Wednesday, September 30, 2015

Feminist Dracula (review)

Spoilers ahoy!

The NoHo Arts Center is a very nice theatre complex on Magnolia, where I saw a splendid Dracula way back in 2009. Now a new adaptation of Bram Stoker's most famous novel just opened, a Dracula explicitly referred to as a "feminist take.' Upon hearing of this, I was intrigued!

Elsewhere I've described my reaction to the script. This review focuses upon the specific production happening right now in North Hollywood under the auspices of Theatre 68 which commissioned this script.

Begin with the space. It caught my imagination instantly, not least because of an imaginative, even compelling pre-show (presumably the work of director Sohia Watt). Frankly, the rest of the show had a lot to live up to after following that! 

At times it even did.

Sometimes it did not.

Frankly a big part of the blame for this last (which overstates it a bit, to be honest) lies in the script (see link above) which gives barely a hint as to the characters of Arthur (Diego Maureira) and Quincey (Kenneth James) or their mutual love interest Lucy (Ariel Hart), and a tiny bit more regarding Jack Seward (Jude Evans). Cannot blame the actors for not being given much of chance to show what they might do.  Given how the rest of the cast measured up, I must conclude all the actors were of the same quality, but given unequal attention by the writer.

This Dracula belongs to the character of Mina (Rachel Zink) , with  interestingly many of the other major characters taking turns as enemy and ally to her.  One measure of the actors who play Jonathan Harker (Jordan Wall), Professor Van Helsing (David Caprita), Dracula himself (Robert Homer Mollohan), Mrs. Westenra (Perry Smith) and the bug-eating lunatic Renfield (Kristen Lerner) is how all of them succeed in shifting between those roles. Overall, very well!

Mollohan lacked a little consistency, but that also seems inherent in the nature of how this play interpret the character--as a chameleon in some fundamentally emotional manner. He genuinely seemed to be enjoying himself, though, and in a very refreshing change of pace attempted at no time to channel Bela Lugosi, Frank Langella nor Gary Oldman! Bravo! Even his deliciously maniacal laughter proved motivated!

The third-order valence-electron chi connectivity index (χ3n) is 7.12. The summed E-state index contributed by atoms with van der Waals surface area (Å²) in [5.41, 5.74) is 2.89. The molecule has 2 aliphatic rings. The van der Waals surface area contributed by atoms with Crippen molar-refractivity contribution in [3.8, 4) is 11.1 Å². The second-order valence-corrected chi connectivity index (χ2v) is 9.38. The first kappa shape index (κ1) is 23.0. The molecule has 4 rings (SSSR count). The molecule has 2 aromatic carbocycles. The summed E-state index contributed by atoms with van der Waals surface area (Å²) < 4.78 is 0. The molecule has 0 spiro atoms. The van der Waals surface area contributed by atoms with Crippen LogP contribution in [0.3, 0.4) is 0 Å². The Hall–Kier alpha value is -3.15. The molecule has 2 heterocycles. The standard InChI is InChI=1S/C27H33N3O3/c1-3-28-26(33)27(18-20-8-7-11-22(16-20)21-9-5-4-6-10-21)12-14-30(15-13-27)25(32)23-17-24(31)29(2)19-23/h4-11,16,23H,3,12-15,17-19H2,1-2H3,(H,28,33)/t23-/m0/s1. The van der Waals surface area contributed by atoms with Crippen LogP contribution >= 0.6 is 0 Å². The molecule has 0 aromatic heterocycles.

Wall managed the curious balance of Harker, between strength and weakness, anger and tenderness with rather a lot of skill. I never liked him, but then I don't think we were supposed to. Felt sorry for the guy, though.

Caprita's Van Helsing was such an over-the-top misogynist he could easily have been done as a villain from a melodrama. Yet instead he came across as very real, very malevolant in  his way, and yet able enough to prove a useful ally. Sometimes.

Lerner of course got the plum role. Renfield is to Dracula what Gollum is The Lord of the Rings. Small wonder David Manners (who played Harker in the Lugosi film) wanted to play that role--and at least one film adaptation conflated the parts of Harker and Renfield together! Again, the actor involved avoided a trap. Too often in playing madness the temptation exists to create a Batman-eque villain. Lerner avoided that, and (no less impressively) showed a complex set of relationships with those in her time onstage.

Zink really carried the night, though, and did so with a fairly ugly journey of self-discovery. One of the tragedies inherent in this adaptation is the image of two different futures Mina can see embodied in Renfield and in the bitter, almost heartless Mrs Westenra. Because although feminist, this play does not take a Xena-esque approach by turning Mina into a fount of wisdom who puts the vampire lord out of his misery (this has been done a few times, most famously in Bram Stoker's Dracula as well as the Wildhorn musical). Rather, this version is more of a dystopia, a look into a society whose treatment of women makes savagry weirdly attractive.

Along the way, much credit must go to the Succubi (Caroline Henry, Kara Gibson, Isabel Wagner, Anna Yosin) who function not quite as a Greek Chorus--mostly because they rarely speak while literally becoming the set as often as not. It proved a wonderful conceit, giving a dreamlike immediacy to the proceedings!

Yet the nitpicker in me also wants to point out the English accents distractingly inconsistent. Generally the cast did a fine job in that respect (which deserves some applause right there) but the sudden pronunciations shifting from English to American did prove distracting--at least to my ear.

Performances of Dracula are Fridays & Saturdays at 8pm and Sundays at 7pm through November 1, 2015. Tickets are $25.

No comments: